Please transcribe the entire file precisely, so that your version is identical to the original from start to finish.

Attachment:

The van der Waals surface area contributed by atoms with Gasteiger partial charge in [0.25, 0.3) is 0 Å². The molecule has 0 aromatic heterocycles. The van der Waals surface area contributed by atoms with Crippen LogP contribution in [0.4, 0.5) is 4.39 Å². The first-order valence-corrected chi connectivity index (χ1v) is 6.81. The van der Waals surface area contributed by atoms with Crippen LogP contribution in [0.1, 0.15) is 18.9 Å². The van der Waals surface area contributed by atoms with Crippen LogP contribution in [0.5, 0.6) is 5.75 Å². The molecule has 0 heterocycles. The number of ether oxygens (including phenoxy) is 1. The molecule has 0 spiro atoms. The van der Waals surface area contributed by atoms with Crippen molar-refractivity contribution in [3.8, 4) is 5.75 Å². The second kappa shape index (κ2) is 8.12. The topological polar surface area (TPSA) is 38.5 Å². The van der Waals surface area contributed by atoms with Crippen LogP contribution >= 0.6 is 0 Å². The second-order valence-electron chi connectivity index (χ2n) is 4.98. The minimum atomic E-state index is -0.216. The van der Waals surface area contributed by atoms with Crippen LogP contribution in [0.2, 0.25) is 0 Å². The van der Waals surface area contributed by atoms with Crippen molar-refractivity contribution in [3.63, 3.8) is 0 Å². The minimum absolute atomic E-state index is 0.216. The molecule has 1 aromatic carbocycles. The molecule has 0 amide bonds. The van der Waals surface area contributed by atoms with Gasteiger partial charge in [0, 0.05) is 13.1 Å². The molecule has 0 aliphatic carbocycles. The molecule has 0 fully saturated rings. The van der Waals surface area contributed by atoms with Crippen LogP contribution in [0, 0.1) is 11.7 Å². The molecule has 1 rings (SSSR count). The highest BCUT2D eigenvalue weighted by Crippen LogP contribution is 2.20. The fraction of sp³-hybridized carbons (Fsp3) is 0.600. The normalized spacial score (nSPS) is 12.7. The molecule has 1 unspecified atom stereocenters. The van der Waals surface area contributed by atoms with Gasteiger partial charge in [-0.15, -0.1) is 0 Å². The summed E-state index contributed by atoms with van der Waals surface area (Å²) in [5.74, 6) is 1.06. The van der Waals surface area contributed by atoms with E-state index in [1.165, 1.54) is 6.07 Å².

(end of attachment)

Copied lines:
The van der Waals surface area contributed by atoms with Gasteiger partial charge in [0.25, 0.3) is 0 Å². The molecule has 0 aromatic heterocycles. The van der Waals surface area contributed by atoms with Crippen LogP contribution in [0.4, 0.5) is 4.39 Å². The first-order valence-corrected chi connectivity index (χ1v) is 6.81. The van der Waals surface area contributed by atoms with Crippen LogP contribution in [0.1, 0.15) is 18.9 Å². The van der Waals surface area contributed by atoms with Crippen LogP contribution in [0.5, 0.6) is 5.75 Å². The molecule has 0 heterocycles. The number of ether oxygens (including phenoxy) is 1. The molecule has 0 spiro atoms. The van der Waals surface area contributed by atoms with Crippen molar-refractivity contribution in [3.8, 4) is 5.75 Å². The second kappa shape index (κ2) is 8.12. The topological polar surface area (TPSA) is 38.5 Å². The van der Waals surface area contributed by atoms with Crippen LogP contribution >= 0.6 is 0 Å². The second-order valence-electron chi connectivity index (χ2n) is 4.98. The minimum atomic E-state index is -0.216. The van der Waals surface area contributed by atoms with Crippen LogP contribution in [0.2, 0.25) is 0 Å². The van der Waals surface area contributed by atoms with Crippen molar-refractivity contribution in [3.63, 3.8) is 0 Å². The minimum absolute atomic E-state index is 0.216. The molecule has 1 aromatic carbocycles. The molecule has 0 amide bonds. The van der Waals surface area contributed by atoms with Gasteiger partial charge in [0, 0.05) is 13.1 Å². The molecule has 0 aliphatic carbocycles. The molecule has 0 fully saturated rings. The van der Waals surface area contributed by atoms with Crippen LogP contribution in [0, 0.1) is 11.7 Å². The molecule has 1 rings (SSSR count). The highest BCUT2D eigenvalue weighted by Crippen LogP contribution is 2.20. The fraction of sp³-hybridized carbons (Fsp3) is 0.600. The normalized spacial score (nSPS) is 12.7. The molecule has 1 unspecified atom stereocenters. The van der Waals surface area contributed by atoms with Gasteiger partial charge in [-0.15, -0.1) is 0 Å². The summed E-state index contributed by atoms with van der Waals surface area (Å²) in [5.74, 6) is 1.06. The van der Waals surface area contributed by atoms with E-state index in [1.165, 1.54) is 6.07 Å².